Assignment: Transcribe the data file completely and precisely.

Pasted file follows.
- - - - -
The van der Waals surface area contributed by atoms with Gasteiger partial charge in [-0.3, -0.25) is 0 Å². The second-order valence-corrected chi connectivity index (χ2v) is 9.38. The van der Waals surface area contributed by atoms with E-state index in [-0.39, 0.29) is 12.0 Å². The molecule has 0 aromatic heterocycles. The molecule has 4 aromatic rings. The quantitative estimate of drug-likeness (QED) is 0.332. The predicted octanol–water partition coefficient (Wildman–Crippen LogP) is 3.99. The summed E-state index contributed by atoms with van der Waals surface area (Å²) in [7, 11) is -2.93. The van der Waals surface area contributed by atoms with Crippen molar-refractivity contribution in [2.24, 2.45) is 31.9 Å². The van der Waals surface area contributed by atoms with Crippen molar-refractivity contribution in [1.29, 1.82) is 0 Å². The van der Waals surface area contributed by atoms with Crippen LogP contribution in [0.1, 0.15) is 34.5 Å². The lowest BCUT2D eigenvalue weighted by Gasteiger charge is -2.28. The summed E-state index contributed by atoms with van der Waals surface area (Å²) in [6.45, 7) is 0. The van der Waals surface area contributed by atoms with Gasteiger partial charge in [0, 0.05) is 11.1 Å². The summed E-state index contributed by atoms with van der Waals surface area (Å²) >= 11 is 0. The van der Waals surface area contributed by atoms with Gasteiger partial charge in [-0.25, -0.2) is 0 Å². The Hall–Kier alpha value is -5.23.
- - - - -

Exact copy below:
The van der Waals surface area contributed by atoms with Gasteiger partial charge in [-0.3, -0.25) is 0 Å². The second-order valence-corrected chi connectivity index (χ2v) is 9.38. The van der Waals surface area contributed by atoms with E-state index in [-0.39, 0.29) is 12.0 Å². The molecule has 0 aromatic heterocycles. The molecule has 4 aromatic rings. The quantitative estimate of drug-likeness (QED) is 0.332. The predicted octanol–water partition coefficient (Wildman–Crippen LogP) is 3.99. The summed E-state index contributed by atoms with van der Waals surface area (Å²) in [7, 11) is -2.93. The van der Waals surface area contributed by atoms with Crippen molar-refractivity contribution in [2.24, 2.45) is 31.9 Å². The van der Waals surface area contributed by atoms with Crippen molar-refractivity contribution in [1.29, 1.82) is 0 Å². The van der Waals surface area contributed by atoms with Crippen LogP contribution in [0.1, 0.15) is 34.5 Å². The lowest BCUT2D eigenvalue weighted by Gasteiger charge is -2.28. The summed E-state index contributed by atoms with van der Waals surface area (Å²) in [6.45, 7) is 0. The van der Waals surface area contributed by atoms with Gasteiger partial charge in [0, 0.05) is 11.1 Å². The summed E-state index contributed by atoms with van der Waals surface area (Å²) >= 11 is 0. The van der Waals surface area contributed by atoms with Gasteiger partial charge in [-0.25, -0.2) is 0 Å². The Hall–Kier alpha value is -5.23.